On Sunday, the New York Times reported that Ikea executives in France carried out private investigations on one of its employees, Virginie Paulin, when she took a year of paid medical absence. The executive suspected that Paulin was not as sick as she had said, and so fired her. This has caused public uproar in France about the individual's rights to privacy and the extent to which a firm has the right to know of employees' activities while on their payroll.
Paulin has since challenged her termination in court, and it was through this legal battle that court documents were leaked to the press, prompting a public outcry over the legality and ethics of the Ikea executives' practices.
It was discovered that the executives had provided a private detective with Paulin's Social Security details, personal cellphone number, bank account details, among her personal data. In emails between the executives and Jean-Pierre Fourès, a private detective in France, there were scanned images from Paulin's passport that revealed Moroccan entry and exit stamps that took place during her medical leave.
Fourès later confirmed that he had obtained Paulin's travel information by arranging for someone to pose as an employee of Royal Air Maroc.
Furthermore, it was discovered that the executives at Ikea had carried out personal investigations not only on Paulin, but on other employees and customers. According to Etienne Bataille, a lawyer for Jean-François Paris, Ikea's head of risk management, "There is no question that [Ikea's use of private investigations] was a widespread practice."
A regional court in Versailles is currently examining whether the executives broke French law by ordering private investigations of hundreds of people over the past 10 years.
This leads us to a bigger question: are the executives justified in conducting private investigations into Paulin's — as well as so many others' — personal lives? While the judges in Versailles decide the legality of the issue, let's think about the ethics.
The executives had the right to harbor suspicions of Paulin's year-long medical leave, especially while she remained on the company's payroll. However, where should the line be drawn between work and private affairs? On one hand, a firm has the right to know of an employee's activities while on the company's payroll (i.e. during working hours). But it does not have the right to know of an employee's activities during his or her medical leave. Yet Paulin's case, arguably, is a more ethically blurred one, as her medical leave spanned an entire year.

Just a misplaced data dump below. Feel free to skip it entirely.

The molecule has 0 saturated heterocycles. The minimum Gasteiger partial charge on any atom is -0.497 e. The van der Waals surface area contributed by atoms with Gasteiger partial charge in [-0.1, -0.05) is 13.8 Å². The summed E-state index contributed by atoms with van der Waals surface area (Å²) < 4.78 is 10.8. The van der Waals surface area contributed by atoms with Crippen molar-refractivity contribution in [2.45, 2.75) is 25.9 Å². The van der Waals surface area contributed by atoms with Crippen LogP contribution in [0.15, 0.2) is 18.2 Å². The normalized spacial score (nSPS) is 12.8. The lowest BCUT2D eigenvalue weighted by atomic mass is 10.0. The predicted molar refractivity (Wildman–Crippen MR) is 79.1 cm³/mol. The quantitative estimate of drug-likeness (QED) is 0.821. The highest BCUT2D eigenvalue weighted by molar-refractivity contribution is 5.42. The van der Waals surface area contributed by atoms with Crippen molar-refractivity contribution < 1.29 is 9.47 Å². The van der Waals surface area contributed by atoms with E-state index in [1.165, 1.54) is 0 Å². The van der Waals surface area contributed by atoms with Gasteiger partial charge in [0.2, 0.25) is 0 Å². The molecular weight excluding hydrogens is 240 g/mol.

Whether or not the executives' suspicions of Paulin were correct — in other words, whether or not the end justified its means — Ikea has a lot of explaining to do about its personal investigations of its other employees revealed after the Paulin affair. Investigations into the personal lives of employees certainly breach an individual's liberty. As Sofiane Hakiki, one of Paulin's lawyers, said, "It is hard to conceive that this kind of thing happens in a democratic society like France ... This is not Soviet Russia."
The individual's right to liberty has been a pillar of the French Republic's values of Liberté, Egalité, Fraternité and the French's recent outrage NSA's activities is proof. Just two months ago, President François Hollande expressed "deep disapproval" over revelations that the NSA had been tapping phone calls in France for its own benefit, stating the behavior "unacceptable between friends and allies."
Since the affair, Ikea has publicly admitted that certain managers had taken actions "contrary to our values and ethics standards," and announced that it has included "respect of individual privacy" in its new code of conduct. Regardless, these questions must be addressed not only by employers and employees, but also by policymakers to determine an individual's right to privacy, especially as the digital age continues to redefine the lines.